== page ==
The Mistress Deception & No Reprieve, by Susan Napier

>> Tuesday, March 20, 2007

In an effort to get caught up (I'm about 20 books behind right now), a 2-for-1 deal. We've got two Susan Napier books today, The Mistress Deception and No Reprieve.

Let's start with The Mistress Deception, a 1999 book.

When Rachel had offered to help Matthew Riordan undress after a party her intentions had been purely innocent. She'd been trying to avoid a scandal -- instead, she found herself being blackmailed!

Yet, Matthew oozed sex appeal. He simply didn't need to blackmail Rachel into his bed! Or was this some kind of revenge plan because Rachel had clashed with him over a business deal? Matthew certainly wanted Rachel as his mistress. But was he driven by desire -- or deception?
Hmm, what a quandary. It seems a shame to give away this book's plot, because part of the fun at the beginning is discovering what the hell is going on. But if I don't say anything, people will assume that the back cover copy actually describes what happens, and that couldn't be farther from the truth.

Ok, just forget that awful title and back cover copy, at least the second paragraph. What mistress? What blackmailing into his bed and into being his mistress? What clash over a business deal? All come only from the fertile mind of whoever writes these things at Harlequin.

To give you a very vague idea of the plot, it involves apparently compromising photos of a situation that was actually perfectly innocent. Someone is trying to cause trouble with them, and at first, Matthew thinks Rachel is trying to blackmail him, while Rachel thinks it's exactly the opposite. And while trying to straighten out the situation, they end up falling in love.

It doesn't sound particularly interesting, but what makes the book good is that the characters have a high degree of individuality. They and, especially, their history have plenty of quirks that make them different from the usual.

And in Matthew's case, there's something very remarkable. It would be a spoiler to say, so just highlight the following if you want to know:

[[What we have here, ladies and gentlemen, is a virgin widower. Yep, you read that right, a virgin widowER; Matt, not Rachel is the virgin, and I completely bought the explanation of why he was one. Napier reveals this at just the right point, too, and like it happened in the other one of her books with a virgin hero, it made me rethink some of the previous scenes and go "ahhh, now I understand!"]]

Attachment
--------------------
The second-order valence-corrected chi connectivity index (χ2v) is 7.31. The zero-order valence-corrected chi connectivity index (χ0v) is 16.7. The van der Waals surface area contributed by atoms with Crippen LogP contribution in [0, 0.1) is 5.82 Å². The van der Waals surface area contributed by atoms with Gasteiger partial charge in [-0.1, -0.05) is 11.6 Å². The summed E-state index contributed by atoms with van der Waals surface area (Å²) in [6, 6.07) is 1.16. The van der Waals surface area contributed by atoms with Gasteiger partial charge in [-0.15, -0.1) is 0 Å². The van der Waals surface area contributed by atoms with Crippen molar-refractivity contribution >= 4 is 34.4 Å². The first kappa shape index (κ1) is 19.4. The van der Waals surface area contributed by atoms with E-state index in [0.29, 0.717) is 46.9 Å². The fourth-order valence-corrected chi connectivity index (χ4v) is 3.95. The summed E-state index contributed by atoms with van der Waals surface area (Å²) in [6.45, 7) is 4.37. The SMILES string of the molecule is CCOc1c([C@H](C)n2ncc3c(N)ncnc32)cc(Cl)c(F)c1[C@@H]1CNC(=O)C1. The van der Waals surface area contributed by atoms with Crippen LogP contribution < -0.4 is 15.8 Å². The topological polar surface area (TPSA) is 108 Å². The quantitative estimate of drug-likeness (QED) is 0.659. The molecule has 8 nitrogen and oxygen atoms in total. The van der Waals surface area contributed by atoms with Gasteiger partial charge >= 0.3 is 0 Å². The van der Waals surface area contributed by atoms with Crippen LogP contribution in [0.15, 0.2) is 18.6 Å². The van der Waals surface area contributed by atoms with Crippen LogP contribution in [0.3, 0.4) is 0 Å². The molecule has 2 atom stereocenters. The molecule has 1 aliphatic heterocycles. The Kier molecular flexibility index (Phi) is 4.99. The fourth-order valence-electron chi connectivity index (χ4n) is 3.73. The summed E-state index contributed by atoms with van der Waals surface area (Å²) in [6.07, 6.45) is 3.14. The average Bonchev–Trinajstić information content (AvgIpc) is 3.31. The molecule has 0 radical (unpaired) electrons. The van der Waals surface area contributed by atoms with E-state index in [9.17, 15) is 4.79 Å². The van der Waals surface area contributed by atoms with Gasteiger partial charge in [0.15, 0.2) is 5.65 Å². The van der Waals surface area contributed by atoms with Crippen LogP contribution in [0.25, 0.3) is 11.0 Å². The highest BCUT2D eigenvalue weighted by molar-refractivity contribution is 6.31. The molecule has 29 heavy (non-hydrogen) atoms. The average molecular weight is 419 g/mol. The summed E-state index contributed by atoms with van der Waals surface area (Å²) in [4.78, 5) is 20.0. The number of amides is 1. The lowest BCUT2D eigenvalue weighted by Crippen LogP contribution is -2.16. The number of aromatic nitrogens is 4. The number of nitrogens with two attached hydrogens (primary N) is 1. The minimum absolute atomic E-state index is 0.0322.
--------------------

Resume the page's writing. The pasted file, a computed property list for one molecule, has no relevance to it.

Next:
Anyway, this was one of the better Napiers that I've read. The characters are interesting, the plot is pretty good and there's plenty of chemistry and steam. A B.

Now, No Reprieve, from almost 10 years earlier, was a very different book.

Seven faced a real problem

It didn't really matter to the quiet librarian that her Aunt Jane had become Madam Zoe, medium and spiritualist. Nor that she often enlisted Seven's aid.

But that was before Jake Jackson's mother wanted Madam Zoe to trace her missing grandchild. Jake, editor and owner of a crusading newspaper, wanted no part in their plan.

Seven knew that any future she dreamed of with Jake was in jeopardy. Trying to extricate Aunt Jane while maintaining her own anonymity was going to be next to impossible. Especially when this forceful abrasive man turn up at every corner...
For starters, No Reprieve (I started to write "NR", but that will forever be "Nora Roberts" to me) has much more of a plot, and it's one that could have been excellent, if done right.

The heroine, Seven, is psychic, but for years, she's been trying to block out the outside world. She doesn't read the paper, or watch TV, or do anything that might trigger her visions. One day, while throwing away some years-old newspapers in her Aunt Jane's house, she sees a photo of a missing child, and gets a flash telling her that the girl is just fine. Seven isn't particularly bothered by this vision because she assumes that since she got this particular feeling, it means the case was resolved favourably. She mentions it to her aunt, and leaves it at that.

Aunt Jane, however, doesn't leave it at that. She checks it out, and discovers the girl is still missing. So what does she do? Well, that stupid old bitch has been pretending to be a psychic, using Seven's occasional comments. So she goes to the girl's grandmother and tells her she had this vision of her child and asks her for money to help find little Rebecca. And when the girl's father, who turns out to be this cynical tabloid owner, finds out, the shit really hits the fan.

This could have been really good, because both Seven and Jake are interesting characters (quite individual, just as Rachel and Matthew in the book above) and the plot had potential. However...

For a book that has at its heart the search for a missing little girl, the book is weirdly not about the efforts to do so. Seven's actions to find Rebecca are very unfocused. I kept wondering why she didn't try harder. For instance, we discover after a while that being in the girl's former room might trigger visions. And yet she doesn't do this until days after she becomes involved in the case. Both she and Jake seem curiously leisurely about the whole thing.

And then there's Aunt Jane. I HATED her, I truly did. I thought she should be shot for her cruelty and the way she courted publicity no matter what the consequences to Jake and his mother and to Seven. She seemed like a child in her selfishness and her lack of concern about the consequences of her actions, and yet, though Seven and Jake did disapprove of her behaviour, they seemed to find it, at worst, mildly reprehensible.

My grade for this one is a C.


Post a Comment

Blog template by

Back to TOP